School facilities maintenance affects the physical, educational, and financial foundation of the school organization and should, therefore, be a focus of both its day-to-day operations and long-range management priorities. As America's school buildings age, we face the growing challenge of maintaining school facilities at a level that enables our teachers to meet the needs of 21st century learners.
While the construction of new school facilities supports this task, many older buildings have developed modularly over time. A 1920s-era school may have gotten an addition in 1950, which in turn got an addition in 1970, and yet another addition in 1990. The task of caring for these old school buildings, some of which are historically or architecturally significant, at a level that supports contemporary instructional practices is substantial. At the same time, maintaining the finely tuned workings of new, more technologically advanced facilities also demands considerable expertise and commitment.
Thus, it is perhaps not surprising that facilities issues arise at all educational levels, pre-kindergarten through post-secondary, and all sites, both school buildings and administrative offices alike. Challenges arise in both new and old facilities, although the types of concerns may differ. For example, even a brand-new building may have problems with inadequate air circulation, which can lead to indoor air quality (IAQ) problems unless remedied. Older buildings, on the other hand, more frequently face age-related issues such as inefficient energy systems that can lead to uncomfortable indoor climate and high utility bills.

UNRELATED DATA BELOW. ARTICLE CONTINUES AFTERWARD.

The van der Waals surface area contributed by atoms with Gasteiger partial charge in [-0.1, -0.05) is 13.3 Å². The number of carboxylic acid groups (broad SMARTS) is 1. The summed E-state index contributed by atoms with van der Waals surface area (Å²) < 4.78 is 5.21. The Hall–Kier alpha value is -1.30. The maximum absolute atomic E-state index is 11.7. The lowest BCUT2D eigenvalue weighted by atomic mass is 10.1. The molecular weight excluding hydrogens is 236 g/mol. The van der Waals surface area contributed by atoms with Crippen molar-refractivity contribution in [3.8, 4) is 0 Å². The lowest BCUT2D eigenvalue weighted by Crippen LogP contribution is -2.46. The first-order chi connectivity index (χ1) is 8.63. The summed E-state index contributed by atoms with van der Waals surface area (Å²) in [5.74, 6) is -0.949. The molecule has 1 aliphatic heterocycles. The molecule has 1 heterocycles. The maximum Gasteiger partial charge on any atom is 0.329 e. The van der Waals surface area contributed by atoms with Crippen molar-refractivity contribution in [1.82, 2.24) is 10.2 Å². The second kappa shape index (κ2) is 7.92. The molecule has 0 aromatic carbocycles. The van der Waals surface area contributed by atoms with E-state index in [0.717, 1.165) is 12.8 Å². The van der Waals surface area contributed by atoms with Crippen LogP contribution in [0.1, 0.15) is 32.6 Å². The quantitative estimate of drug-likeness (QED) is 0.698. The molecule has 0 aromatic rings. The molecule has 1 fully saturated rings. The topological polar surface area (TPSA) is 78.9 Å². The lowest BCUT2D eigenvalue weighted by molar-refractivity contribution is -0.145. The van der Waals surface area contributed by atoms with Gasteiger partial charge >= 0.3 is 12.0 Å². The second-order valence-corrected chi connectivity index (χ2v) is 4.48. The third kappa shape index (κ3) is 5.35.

A sound facilities maintenance plan serves as evidence that school facilities are, and will be, cared for appropriately. On the other hand, negligent facilities maintenance planning can cause real problems. Large capital investment can be squandered when buildings and equipment deteriorate or warranties become invalidated. Failing to maintain school facilities adequately also discourages future public investment in the education system.